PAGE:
The Viability of Solar Panels in Schools
- By: Ken Nunes
A question raised by one school Principal at the SAPA Conference was: I would like to install solar panels in my school, how much will it cost? This is not an uncommon question, even a valid one, considering the recent increased costs (over the last 10-years) of electricity in South Africa. The response given (at the conference) was unfortunately not what the Principal wanted to hear...
ARE SOLAR PANELS VIABLE IN SCHOOLS: The answer is a resounding YES...and NO!!! :)
YES - It is (now) financially viable to produce Solar Electricity at a cost less than we buy from the Municipality. However, we buy what we need and when we need it, and we pay for the electricity we consume, supplied by the Municipality.
The financial viability of a solar system is calculated on the kWh's generated, implying 100% of the energy generated is consumed. However, this will not be the case if only say 50% of the electricity generated by the solar system is consumed, as the cost per kWh would then be calculated on the kWh's consumed, greatly increasing the "system losses" of kWh's generated and not consumed.
Whilst the "school day" is well aligned with "sun-hours", we must take into consideration that the school year is approximately 200 days per year. So that, all electricity generated and not consumed after school hours, during holidays and weekends will be predominently wasted.
The more relevant question that we need to ask with regards a Solar System in schools is therefore: How efficiently can we consume the electricity generated by a solar system installed at our school?
This will necessitate a thorough understanding of the electricity consumption patterns in the school BEFORE we consider the option of a solar panels system.
As the cost of achieving efficiency is much less than that of a solar system, our initial objective must be to eliminate waste and maximise efficiency. After this has been achieved (and only after this has been achieved), we can begin to look at the viability of generating solar energy in schools.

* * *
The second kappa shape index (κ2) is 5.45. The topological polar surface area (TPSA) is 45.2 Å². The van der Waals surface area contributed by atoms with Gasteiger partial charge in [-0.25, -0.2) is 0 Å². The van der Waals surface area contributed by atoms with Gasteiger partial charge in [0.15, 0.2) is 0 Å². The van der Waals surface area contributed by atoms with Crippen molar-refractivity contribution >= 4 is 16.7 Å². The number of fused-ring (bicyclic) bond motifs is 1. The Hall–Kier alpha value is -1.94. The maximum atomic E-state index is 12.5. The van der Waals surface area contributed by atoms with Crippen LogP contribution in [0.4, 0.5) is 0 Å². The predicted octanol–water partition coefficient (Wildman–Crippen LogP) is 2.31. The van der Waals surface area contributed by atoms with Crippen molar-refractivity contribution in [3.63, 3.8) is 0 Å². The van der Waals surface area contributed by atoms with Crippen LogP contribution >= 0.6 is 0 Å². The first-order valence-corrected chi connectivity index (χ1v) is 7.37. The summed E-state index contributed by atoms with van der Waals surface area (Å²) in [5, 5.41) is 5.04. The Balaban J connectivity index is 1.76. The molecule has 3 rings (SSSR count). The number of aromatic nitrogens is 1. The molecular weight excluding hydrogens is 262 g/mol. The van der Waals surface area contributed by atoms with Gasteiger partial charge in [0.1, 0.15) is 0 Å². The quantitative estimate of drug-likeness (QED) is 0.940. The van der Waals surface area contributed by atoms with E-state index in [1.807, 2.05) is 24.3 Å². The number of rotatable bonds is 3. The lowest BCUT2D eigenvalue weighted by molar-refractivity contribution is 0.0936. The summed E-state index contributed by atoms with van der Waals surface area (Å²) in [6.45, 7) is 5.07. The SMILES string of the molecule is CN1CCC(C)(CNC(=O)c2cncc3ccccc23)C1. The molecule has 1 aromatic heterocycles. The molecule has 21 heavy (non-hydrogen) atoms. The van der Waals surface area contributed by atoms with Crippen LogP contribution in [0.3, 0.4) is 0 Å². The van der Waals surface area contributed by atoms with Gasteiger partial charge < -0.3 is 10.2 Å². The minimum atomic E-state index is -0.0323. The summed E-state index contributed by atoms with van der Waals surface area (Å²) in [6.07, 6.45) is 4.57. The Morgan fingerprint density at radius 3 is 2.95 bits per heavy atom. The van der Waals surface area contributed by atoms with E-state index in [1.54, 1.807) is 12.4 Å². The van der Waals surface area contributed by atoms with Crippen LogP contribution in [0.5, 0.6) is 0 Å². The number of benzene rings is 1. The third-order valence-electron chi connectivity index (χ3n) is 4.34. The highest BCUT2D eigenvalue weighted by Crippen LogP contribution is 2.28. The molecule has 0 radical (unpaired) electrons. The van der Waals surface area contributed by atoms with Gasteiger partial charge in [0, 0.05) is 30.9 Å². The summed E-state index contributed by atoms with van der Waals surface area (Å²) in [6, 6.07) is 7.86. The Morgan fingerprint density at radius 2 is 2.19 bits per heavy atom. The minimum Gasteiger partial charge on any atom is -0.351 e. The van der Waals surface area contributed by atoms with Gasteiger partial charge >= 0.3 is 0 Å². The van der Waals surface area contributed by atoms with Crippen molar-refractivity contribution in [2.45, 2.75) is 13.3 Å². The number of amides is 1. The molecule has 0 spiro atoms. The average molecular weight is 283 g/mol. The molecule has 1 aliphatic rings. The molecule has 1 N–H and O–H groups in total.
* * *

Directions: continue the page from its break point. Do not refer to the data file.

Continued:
To do this we need DATA. We need data, which will identify system waste and opportunities for efficiency, together with the consumption patterns needed to design a viable solar system.
To simply consider replacing the present inefficient electricity demand with "green energy" is counter intuitive...at best wasteful, and certainly makes no financial nor common sense...!!!
Having said all this, there are other considerations that would need to be taken into account, such as: "energy security" (the spate of recent load-sheading reignited this need); while some may argue that replacing electricity generated predominently from fossil fuel (coal) with even a wasteful renewable energy system, would bring greater environmental benefits. :)
Injecting the solar electricity generated to the Municipal grid would be the ideal solution to resolve many of the barriers detailed above, although this presently await changes in legislation.
Battery storage is also not considered, as this is presently not considered financially viable.